“Houston. We have a problem.” It is not every day that my country makes it to the international headlines given it’s one of the smallest countries in the world. But recently it has done so for all the wrong reasons and not for something I am proud of.
According to the 2015 European health report published by the World Health Organisation (WHO), the Maltese have tipped the scales as the fattest population in the European Union. 68.5 per cent of men and 59.6% of women over the age of 18 were found to be overweight by the WHO study.
You might ask why this should be of any concern to Food and Wine Gazette. Alas it does because obesity is one of society’s greatest problems and has implications way beyond the food world. But the problem also lies in lack of education, awareness and a certain naivety which the food industry banks on to profit from the masses.
We recently read that the Maltese government had announced measures to disallow tuck shops at school from selling soft-drinks. This is of course a step in the right direction and one that needs to be applauded. But we feel this might be too little and too late because the problem is going to hit the country’s health system like a tsunami.
We therefore urge the authorities to look around at other countries and invest heavily in an education campaign because failure to do so will not only affect the health of the people in question but also promises to cripple the health system in future.
And while this issue touches Malta and the Maltese today like never before, it can easily be any country’s problem tomorrow. The reasons for the alarming increase in overweight people and obesity vary.
But what is the reason why we are here in the first place? From the lack of home cooking to reliance on ready made meals, processed foods, sugary soda-drinks and sweets, there’s a myriad of reasons why gaining weight in today’s society is so easy.
First we lead a very sedentary lifestyle. Many of us fail to move enough during the day because of our jobs or because we are too lazy to exercise or walk. Second, we tend to take marketing messages for granted without questioning what we are being told. Thus if we are told that something is healthy we take it at face value without questioning whether this is the case. Third, we do not eat properly, either because we do not have the correct information or because we do not bother to make changes to our daily diet.
You would think that an island in the middle of the Mediterranean would have the perfect diet. Fish, olive oil, excellent vegetables, what else would you want?
But if we take a deeper look, the diet, for many is far from perfect. Many will quickly point their finger at ‘pastizzi’, the quintessential delicious fast-food which is available in every corner of the island at prices which are ridiculously cheap. And while they are a caloric bomb, it would be simple to just attribute the problem to these pastry delicacies and ignore other realities that are compounding a problem that could bring the health system to its knees in future.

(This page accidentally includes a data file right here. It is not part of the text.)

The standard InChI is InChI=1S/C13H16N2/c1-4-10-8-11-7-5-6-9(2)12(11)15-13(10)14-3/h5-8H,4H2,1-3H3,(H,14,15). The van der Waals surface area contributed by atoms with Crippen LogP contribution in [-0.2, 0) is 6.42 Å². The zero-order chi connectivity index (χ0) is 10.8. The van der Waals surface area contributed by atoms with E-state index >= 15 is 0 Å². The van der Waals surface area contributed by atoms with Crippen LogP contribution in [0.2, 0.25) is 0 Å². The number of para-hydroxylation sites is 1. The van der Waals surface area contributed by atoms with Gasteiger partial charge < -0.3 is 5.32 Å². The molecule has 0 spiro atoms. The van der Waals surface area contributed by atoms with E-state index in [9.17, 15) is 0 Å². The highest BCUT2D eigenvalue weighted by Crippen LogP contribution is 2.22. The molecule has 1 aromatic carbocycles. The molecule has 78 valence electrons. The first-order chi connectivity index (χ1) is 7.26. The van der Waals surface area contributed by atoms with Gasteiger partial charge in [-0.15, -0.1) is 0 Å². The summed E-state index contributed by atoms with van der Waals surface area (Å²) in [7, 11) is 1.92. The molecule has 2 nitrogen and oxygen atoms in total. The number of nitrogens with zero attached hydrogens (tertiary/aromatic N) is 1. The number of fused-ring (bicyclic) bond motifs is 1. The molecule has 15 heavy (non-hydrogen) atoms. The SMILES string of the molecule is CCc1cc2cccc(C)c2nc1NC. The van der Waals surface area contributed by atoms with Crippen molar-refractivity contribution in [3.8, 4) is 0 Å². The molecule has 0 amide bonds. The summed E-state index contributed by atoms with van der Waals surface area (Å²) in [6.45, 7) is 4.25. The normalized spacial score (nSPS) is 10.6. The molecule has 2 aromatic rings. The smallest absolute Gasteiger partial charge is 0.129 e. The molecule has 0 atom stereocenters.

And for this reason, the government has a duty and an obligation to educate people even if this ruffles the feathers of certain influential lobbies.
We have a few suggestions on how each one of us can slowly start to make a difference. We just need to raise awareness about the problems.
The Food and Wine Gazette manifesto for tackling the problem
- Carbohydrates are necessary, particularly when you exercise. But an excess of carbs is definitely not good for your weight. Be careful with carbs. A combination of pasta, bread and potatoes at the same time is no good.
- Focus on quality not quantity. Maltese love their buffets. Maybe they need to read Anthony Bourdain’s Kitchen Confidential which exposes why hotels and restaurants love to serve buffets (it is a good way of reducing food waste, which is not bad per se, but it encourages binge eating).
- Supermarket chains have a tendency to force us to buy things we don’t necessarily need. They are not good for our weight or health.
- Go back to a real Mediterranean diet focusing on the freshness of ingredients.
- Decrease portion sizes – not only at home but also in restaurants.
- Cook whenever you can. Only by cooking will you know what goes into your plates. Unless you cook a dessert, you might never imagine the amount of sugar that goes into a cake.
- Read the labels not once but twice. Look carefully. You will be surprised that what you think is healthy is anything but.
- The food industry has a way of generating addictions and cravings by using sugar, salt and fat. If you make it a habit to check the ingredients you will be surprised to see the use of salt even in desserts or sugar in savoury products.
- Sugary soda or soft-drinks are the enemy when you are attempting to lose weight. They are sugary and they create a craving for more. Giving them to children at a very young age creates a long-term problem for them because these drinks are addictive. Remember there is nothing better than water.
- Just because you are told that diet drinks do not have any calories does not mean that they are not fattening. It’s quite the opposite.
- Sport is obviously important but if you are not the type to practice any sport, then just get out of your chair or car and walk whenever you can.
- If you want to read two great books about the subject Food and Wine Gazette recommends the following two, Salt, Sugar, Fat, How the Food Giants Hooked us and Fast Food Nation.
If you are reading this, then you are interested in food like us. It is easy for all of us to be smug and to just sit and do nothing. But each one of us has an obligation to help raise awareness about the problem. If we can each convince just one person to change his or her habits we would have done a good deed.
Although this is an advert for Brita filtered water it has a powerful message about sugar in soft-drinks.